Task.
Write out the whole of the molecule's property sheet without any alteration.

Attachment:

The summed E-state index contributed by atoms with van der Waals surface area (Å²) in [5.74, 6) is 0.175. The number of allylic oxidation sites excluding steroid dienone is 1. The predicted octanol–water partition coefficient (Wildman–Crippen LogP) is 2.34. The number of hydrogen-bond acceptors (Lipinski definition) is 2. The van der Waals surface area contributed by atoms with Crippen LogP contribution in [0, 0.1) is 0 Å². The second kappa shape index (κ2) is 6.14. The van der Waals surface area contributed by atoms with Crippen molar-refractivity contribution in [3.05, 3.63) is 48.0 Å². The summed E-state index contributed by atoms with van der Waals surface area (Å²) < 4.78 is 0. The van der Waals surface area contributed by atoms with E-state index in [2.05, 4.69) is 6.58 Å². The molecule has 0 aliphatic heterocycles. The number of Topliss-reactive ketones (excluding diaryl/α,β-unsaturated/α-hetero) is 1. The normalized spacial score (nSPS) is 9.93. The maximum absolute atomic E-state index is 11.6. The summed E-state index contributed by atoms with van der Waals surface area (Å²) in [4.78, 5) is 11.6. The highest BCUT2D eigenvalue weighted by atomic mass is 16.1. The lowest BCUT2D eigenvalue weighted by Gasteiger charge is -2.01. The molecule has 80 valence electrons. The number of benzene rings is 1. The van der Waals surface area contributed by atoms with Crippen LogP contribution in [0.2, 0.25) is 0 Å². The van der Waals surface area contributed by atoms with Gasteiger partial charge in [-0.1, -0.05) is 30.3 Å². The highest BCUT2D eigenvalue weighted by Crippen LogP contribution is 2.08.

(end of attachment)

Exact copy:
The summed E-state index contributed by atoms with van der Waals surface area (Å²) in [5.74, 6) is 0.175. The number of allylic oxidation sites excluding steroid dienone is 1. The predicted octanol–water partition coefficient (Wildman–Crippen LogP) is 2.34. The number of hydrogen-bond acceptors (Lipinski definition) is 2. The van der Waals surface area contributed by atoms with Crippen LogP contribution in [0, 0.1) is 0 Å². The second kappa shape index (κ2) is 6.14. The van der Waals surface area contributed by atoms with Crippen molar-refractivity contribution in [3.05, 3.63) is 48.0 Å². The summed E-state index contributed by atoms with van der Waals surface area (Å²) < 4.78 is 0. The van der Waals surface area contributed by atoms with E-state index in [2.05, 4.69) is 6.58 Å². The molecule has 0 aliphatic heterocycles. The number of Topliss-reactive ketones (excluding diaryl/α,β-unsaturated/α-hetero) is 1. The normalized spacial score (nSPS) is 9.93. The maximum absolute atomic E-state index is 11.6. The summed E-state index contributed by atoms with van der Waals surface area (Å²) in [4.78, 5) is 11.6. The highest BCUT2D eigenvalue weighted by atomic mass is 16.1. The lowest BCUT2D eigenvalue weighted by Gasteiger charge is -2.01. The molecule has 80 valence electrons. The number of benzene rings is 1. The van der Waals surface area contributed by atoms with Crippen LogP contribution in [0.2, 0.25) is 0 Å². The van der Waals surface area contributed by atoms with Gasteiger partial charge in [-0.1, -0.05) is 30.3 Å². The highest BCUT2D eigenvalue weighted by Crippen LogP contribution is 2.08.